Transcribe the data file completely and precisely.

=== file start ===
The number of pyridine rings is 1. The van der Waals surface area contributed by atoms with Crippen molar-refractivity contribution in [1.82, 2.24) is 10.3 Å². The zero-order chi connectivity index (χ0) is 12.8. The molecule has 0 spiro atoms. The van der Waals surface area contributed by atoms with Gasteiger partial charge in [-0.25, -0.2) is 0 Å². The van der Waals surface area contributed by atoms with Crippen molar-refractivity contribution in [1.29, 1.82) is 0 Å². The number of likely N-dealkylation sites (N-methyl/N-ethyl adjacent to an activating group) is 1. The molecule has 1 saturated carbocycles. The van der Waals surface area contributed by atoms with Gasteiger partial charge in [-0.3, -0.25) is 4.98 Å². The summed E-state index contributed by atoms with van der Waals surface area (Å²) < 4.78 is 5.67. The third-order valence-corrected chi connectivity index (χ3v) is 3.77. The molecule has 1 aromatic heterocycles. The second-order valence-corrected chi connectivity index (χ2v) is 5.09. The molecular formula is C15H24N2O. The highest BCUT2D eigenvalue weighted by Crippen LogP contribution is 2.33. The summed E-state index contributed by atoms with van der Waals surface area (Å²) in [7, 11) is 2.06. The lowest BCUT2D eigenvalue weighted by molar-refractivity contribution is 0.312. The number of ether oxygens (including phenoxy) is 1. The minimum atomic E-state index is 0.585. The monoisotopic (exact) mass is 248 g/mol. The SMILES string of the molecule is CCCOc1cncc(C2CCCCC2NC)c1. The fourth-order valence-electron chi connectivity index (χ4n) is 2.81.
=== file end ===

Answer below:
The number of pyridine rings is 1. The van der Waals surface area contributed by atoms with Crippen molar-refractivity contribution in [1.82, 2.24) is 10.3 Å². The zero-order chi connectivity index (χ0) is 12.8. The molecule has 0 spiro atoms. The van der Waals surface area contributed by atoms with Gasteiger partial charge in [-0.25, -0.2) is 0 Å². The van der Waals surface area contributed by atoms with Crippen molar-refractivity contribution in [1.29, 1.82) is 0 Å². The number of likely N-dealkylation sites (N-methyl/N-ethyl adjacent to an activating group) is 1. The molecule has 1 saturated carbocycles. The van der Waals surface area contributed by atoms with Gasteiger partial charge in [-0.3, -0.25) is 4.98 Å². The summed E-state index contributed by atoms with van der Waals surface area (Å²) < 4.78 is 5.67. The third-order valence-corrected chi connectivity index (χ3v) is 3.77. The molecule has 1 aromatic heterocycles. The second-order valence-corrected chi connectivity index (χ2v) is 5.09. The molecular formula is C15H24N2O. The highest BCUT2D eigenvalue weighted by Crippen LogP contribution is 2.33. The summed E-state index contributed by atoms with van der Waals surface area (Å²) in [7, 11) is 2.06. The lowest BCUT2D eigenvalue weighted by molar-refractivity contribution is 0.312. The number of ether oxygens (including phenoxy) is 1. The minimum atomic E-state index is 0.585. The monoisotopic (exact) mass is 248 g/mol. The SMILES string of the molecule is CCCOc1cncc(C2CCCCC2NC)c1. The fourth-order valence-electron chi connectivity index (χ4n) is 2.81.